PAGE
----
By the time the filtrate reaches the DCT, most of the urine and solutes have been reabsorbed. If the body requires additional water, all of it can be reabsorbed at this point. Further reabsorption is controlled by hormones, which will be discussed in a later section. Excretion of wastes occurs due to lack of reabsorption combined with tubular secretion. Undesirable products like metabolic wastes, urea, uric acid, and certain drugs, are excreted by tubular secretion. Most of the tubular secretion happens in the DCT, but some occurs in the early part of the collecting duct. Kidneys also maintain an acid-base balance by secreting excess H+ ions.
Although parts of the renal tubules are named proximal and distal, in a cross-section of the kidney, the tubules are placed close together and in contact with each other and the glomerulus. This allows for exchange of chemical messengers between the different cell types. For example, the DCT ascending limb of the loop of Henle has masses of cells called macula densa, which are in contact with cells of the afferent arterioles called juxtaglomerular cells. Together, the macula densa and juxtaglomerular cells form the juxtaglomerular complex (JGC). The JGC is an endocrine structure that secretes the enzyme renin and the hormone erythropoietin. When hormones trigger the macula densa cells in the DCT due to variations in blood volume, blood pressure, or electrolyte balance, these cells can immediately communicate the problem to the capillaries in the afferent and efferent arterioles, which can constrict or relax to change the glomerular filtration rate of the kidneys.
A nephrologist studies and deals with diseases of the kidneys—both those that cause kidney failure (such as diabetes) and the conditions that are produced by kidney disease (such as hypertension). Blood pressure, blood volume, and changes in electrolyte balance come under the purview of a nephrologist.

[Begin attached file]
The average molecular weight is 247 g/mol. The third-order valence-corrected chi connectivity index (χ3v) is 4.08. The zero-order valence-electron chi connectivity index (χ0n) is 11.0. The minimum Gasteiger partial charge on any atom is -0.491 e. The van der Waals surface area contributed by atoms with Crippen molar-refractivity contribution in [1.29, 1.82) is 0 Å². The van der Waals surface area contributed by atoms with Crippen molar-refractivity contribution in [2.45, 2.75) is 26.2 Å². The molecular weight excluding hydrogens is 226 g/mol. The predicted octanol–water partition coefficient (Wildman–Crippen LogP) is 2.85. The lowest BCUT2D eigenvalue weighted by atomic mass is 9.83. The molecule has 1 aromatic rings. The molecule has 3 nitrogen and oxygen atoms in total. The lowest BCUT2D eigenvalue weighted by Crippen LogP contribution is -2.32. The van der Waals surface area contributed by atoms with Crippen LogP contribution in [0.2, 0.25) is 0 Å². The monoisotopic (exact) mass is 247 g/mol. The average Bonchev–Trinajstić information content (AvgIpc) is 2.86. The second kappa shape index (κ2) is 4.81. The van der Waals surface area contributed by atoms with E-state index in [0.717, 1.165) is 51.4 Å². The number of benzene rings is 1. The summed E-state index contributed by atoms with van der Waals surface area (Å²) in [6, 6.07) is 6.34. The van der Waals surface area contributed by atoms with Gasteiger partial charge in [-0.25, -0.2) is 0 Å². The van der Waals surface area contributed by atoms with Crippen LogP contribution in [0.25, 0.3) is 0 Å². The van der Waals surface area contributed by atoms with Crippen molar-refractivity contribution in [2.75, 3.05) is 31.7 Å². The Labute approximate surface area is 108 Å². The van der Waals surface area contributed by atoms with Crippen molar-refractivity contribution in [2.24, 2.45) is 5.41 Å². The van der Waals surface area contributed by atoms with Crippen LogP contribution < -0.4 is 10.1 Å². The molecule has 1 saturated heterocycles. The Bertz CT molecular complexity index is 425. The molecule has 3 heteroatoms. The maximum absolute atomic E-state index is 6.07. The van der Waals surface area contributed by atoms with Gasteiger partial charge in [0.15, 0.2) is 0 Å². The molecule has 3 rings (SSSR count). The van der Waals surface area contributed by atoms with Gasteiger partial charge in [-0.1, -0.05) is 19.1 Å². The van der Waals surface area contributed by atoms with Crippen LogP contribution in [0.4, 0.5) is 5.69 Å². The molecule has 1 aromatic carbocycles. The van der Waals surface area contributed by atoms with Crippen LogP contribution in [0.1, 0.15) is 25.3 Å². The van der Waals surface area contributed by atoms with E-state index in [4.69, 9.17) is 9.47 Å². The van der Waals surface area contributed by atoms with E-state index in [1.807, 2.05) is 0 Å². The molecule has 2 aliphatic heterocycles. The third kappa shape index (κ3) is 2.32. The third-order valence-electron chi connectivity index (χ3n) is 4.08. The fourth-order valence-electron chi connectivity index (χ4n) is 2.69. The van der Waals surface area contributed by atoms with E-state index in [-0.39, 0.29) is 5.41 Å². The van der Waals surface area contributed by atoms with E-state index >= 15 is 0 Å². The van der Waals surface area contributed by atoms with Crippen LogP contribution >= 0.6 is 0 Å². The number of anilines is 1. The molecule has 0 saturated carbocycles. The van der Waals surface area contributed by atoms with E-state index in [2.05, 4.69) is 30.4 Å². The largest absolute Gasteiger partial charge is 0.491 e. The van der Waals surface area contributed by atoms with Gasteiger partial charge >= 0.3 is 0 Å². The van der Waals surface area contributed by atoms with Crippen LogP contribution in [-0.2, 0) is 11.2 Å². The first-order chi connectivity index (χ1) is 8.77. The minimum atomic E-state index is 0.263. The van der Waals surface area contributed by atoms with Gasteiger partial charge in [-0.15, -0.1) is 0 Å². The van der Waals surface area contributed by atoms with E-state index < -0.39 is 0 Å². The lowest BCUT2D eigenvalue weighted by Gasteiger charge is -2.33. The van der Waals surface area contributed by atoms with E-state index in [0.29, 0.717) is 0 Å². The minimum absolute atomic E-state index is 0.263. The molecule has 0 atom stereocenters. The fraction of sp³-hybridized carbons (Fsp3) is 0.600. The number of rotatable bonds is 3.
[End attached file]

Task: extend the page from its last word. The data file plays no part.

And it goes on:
Nephrologists usually work with other physicians who refer patients to them or consult with them about specific diagnoses and treatment plans. Patients are usually referred to a nephrologist for symptoms such as blood or protein in the urine, very high blood pressure, kidney stones, or renal failure.
Nephrology is a subspecialty of internal medicine. To become a nephrologist, medical school is followed by additional training to become certified in internal medicine. An additional two or more years is spent specifically studying kidney disorders and their accompanying effects on the body.
In Summary: The Kidneys and Osmoregulatory Organs
The kidneys are the main osmoregulatory organs in mammalian systems; they function to filter blood and maintain the osmolarity of body fluids at 300 mOsm. They are surrounded by three layers and are made up internally of three distinct regions—the cortex, medulla, and pelvis.
The blood vessels that transport blood into and out of the kidneys arise from and merge with the aorta and inferior vena cava, respectively. The renal arteries branch out from the aorta and enter the kidney where they further divide into segmental, interlobar, arcuate, and cortical radiate arteries.
The nephron is the functional unit of the kidney, which actively filters blood and generates urine. The nephron is made up of the renal corpuscle and renal tubule. Cortical nephrons are found in the renal cortex, while juxtamedullary nephrons are found in the renal cortex close to the renal medulla. The nephron filters and exchanges water and solutes with two sets of blood vessels and the tissue fluid in the kidneys.
There are three steps in the formation of urine: glomerular filtration, which occurs in the glomerulus; tubular reabsorption, which occurs in the renal tubules; and tubular secretion, which also occurs in the renal tubules.